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If I have a stuffed nose and cannot smell besamim, can I make havdallah? Do I still say borei minei besamim even though I can't consciously smell them, with the assumption that I'm still benefiting from them? Or do I omit the bracha entirely? Can others still be yotzei my bracha?

Would this be different if I were born anosmic? Why?

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The question starts with when you can fulfil someone else's obligation by saying a blessing for them. The Rambam (Brachot 1:10) writes (based on Bavli RH 29):

כל הברכות כולן, אף על פי שבירך ויצא ידי חובתו, מותר לו לברך לאחרים שלא יצאו ידי חובתן, כדי להוציאן--חוץ מברכת ההניה שאין בה מצוה, שאינו מברך לאחרים אלא אם כן נהנה עימהן. אבל ברכת ההניה שיש בה מצוה--כגון אכילת מצה בלילי הפסח, וקידוש היום--הרי זה מברך לאחרים ואוכלים ושותים, אף על פי שאינו אוכל ושותה עימהן.‏
All blessings, even if he [is not currently fulfilling his obligation], he can say for others who have not fulfilled their obligation in order to exempt them -- except for pleasure blessings [Birkot haNehenin] which do not have a mitzva component, where he cannot say the blessing for others unless he is deriving pleasure as well; however, pleasure blessings which have a mitzva component (such as [Hamotzi on] eating Matza at the Seder or [Hagefen on wine at] Kiddush), these he can say for others who can eat or drink without his eating and drinking with them.

The question then becomes, is the blessing on the spices a pleasure blessing with or without a mitzva component. On the one hand, it is part of the Havdallah ritual; on the other hand, the Shulchan Aruch (OC 297:1) is clear that one need not seek out spices, but rather one uses them if they are available and doesn't if they aren't.

The first person I know of to ask this question is Rabbi Yehuda ben Kalonymous, who was anosmic, to Rabbeinu Ephraim of Regensburg (recorded in Or Zarua II 92):

ואדם שהוא תותרן ואינו מריח אם יכול לברך בורא עצי בשמים כדי להוציא אחרים דבר זה כבר שלח רבי' יהודה בר' קלונימוס בר' משה לרבי' אפרים ואני תותרן ואיני מריח כל עיקר אם הוא ברכה לבטלה שאני מברך על עצי בשמים ואני סומך על הוצאת אחרים י"ח והשיב לו אדם שאין מריח ומברך לעצמו על הבשמים יברכה לבטלה היא ואם להוציא ב"ב אינו יכול ולא דמי לקידוש והבדלה וברכת לחם ומצה דהוו חובה ומצוה אבל בשמים אינו אלא מנהג:‏
One who is anosmic and cannot smell, can he say the blessing on spices for others? This was already sent by Rabbi Yehuda son of Rabbi Kalonymus son of Rabbi Moshe to Rabbeinu Ephraim, "I am anosmic and cannot smell at all. Is it a blessing in vain when I bless the spices, relying on exempting others?" And Rabbeinu Ephraim responded, "One who cannot smell and blesses the spices for himself has blessed in vain. Additionally, he cannot rely on exempting his household, for this is not similar to [Hagefen by] Kiddush and Havdallah or [Hamotzi on] bread [of Sabbath meals?] or on Matza, for those are obligatory whereas the spices are only a custom."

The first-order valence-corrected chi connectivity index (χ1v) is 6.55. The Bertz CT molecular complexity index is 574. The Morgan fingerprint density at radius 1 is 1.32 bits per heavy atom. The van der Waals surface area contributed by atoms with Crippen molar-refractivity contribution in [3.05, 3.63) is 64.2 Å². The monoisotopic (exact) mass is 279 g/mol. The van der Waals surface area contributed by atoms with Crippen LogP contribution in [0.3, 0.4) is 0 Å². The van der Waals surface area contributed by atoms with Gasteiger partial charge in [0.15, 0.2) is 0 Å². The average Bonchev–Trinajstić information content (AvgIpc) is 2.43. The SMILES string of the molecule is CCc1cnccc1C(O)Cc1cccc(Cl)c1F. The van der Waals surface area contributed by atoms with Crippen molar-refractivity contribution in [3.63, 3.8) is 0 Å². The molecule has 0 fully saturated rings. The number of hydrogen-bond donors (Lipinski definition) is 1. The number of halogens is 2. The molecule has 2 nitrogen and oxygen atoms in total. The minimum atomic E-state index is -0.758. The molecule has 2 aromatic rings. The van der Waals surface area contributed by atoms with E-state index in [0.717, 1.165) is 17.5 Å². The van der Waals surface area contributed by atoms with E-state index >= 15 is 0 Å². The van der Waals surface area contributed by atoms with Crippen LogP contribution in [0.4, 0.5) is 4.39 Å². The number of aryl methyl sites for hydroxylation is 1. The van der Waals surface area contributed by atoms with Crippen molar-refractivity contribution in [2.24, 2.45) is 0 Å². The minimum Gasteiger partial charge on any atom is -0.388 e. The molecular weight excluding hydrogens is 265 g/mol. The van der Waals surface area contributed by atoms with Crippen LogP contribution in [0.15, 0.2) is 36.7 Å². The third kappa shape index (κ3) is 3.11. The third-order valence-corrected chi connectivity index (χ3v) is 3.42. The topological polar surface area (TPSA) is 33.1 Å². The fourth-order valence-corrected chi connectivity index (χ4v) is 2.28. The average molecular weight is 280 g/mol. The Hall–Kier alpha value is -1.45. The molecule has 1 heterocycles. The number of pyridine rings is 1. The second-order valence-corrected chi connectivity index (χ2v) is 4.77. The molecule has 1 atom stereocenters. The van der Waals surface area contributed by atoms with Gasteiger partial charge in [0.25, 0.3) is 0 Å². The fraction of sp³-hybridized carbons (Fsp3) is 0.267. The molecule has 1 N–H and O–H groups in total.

The Tur (OC 297) quotes his father, Rosh, who argues based on the continuation of the Talmud (RH 29) mentioned above which permits saying Hamotzi for one's children "in order to educate them in Mitzvot". So too here, Rosh concludes, where there also is no obligation one can exempt his family.

This position is limited by Rabbis Yoel Sirkes (Bach) and Yosef Karo (Beit Yosef) there to where the children are minors of educable age, parallel seemingly to the case of the bread from RH 29. R Karo however, goes on to posit that Rosh's ruling is correct because saying a blessing on spices at Havdallah is an established enough custom to grant it mitzva-component status, similar to Kiddush and Matza at the Seder. Accordingly, he rules as such in his Shulchan Aruch (OC 297:5).

This innovation of his though is not accepted by most later authorities. Taz and Magen Avraham note that the Shulchan Aruch elsewhere (OC 167:20) rules that the Hamotzi of Sabbath meals (which are seemingly more obligatory than spices at Havdallah) do not have the mitzva-component status. The Gra too seems to reject this. Rabbi Akiva Eiger (here) suggests that even if it is a mitzva, an anosmic is excluded from that mitzva and can't exempt anyone with its blessing. Both Aruch haShulchan and Mishna Berura seem to accept this criticism. Accordingly, it would seem prudent for an anosmic to avoid making the blessing for others (and certainly not for himself), with room to be lenient for one's own minor children.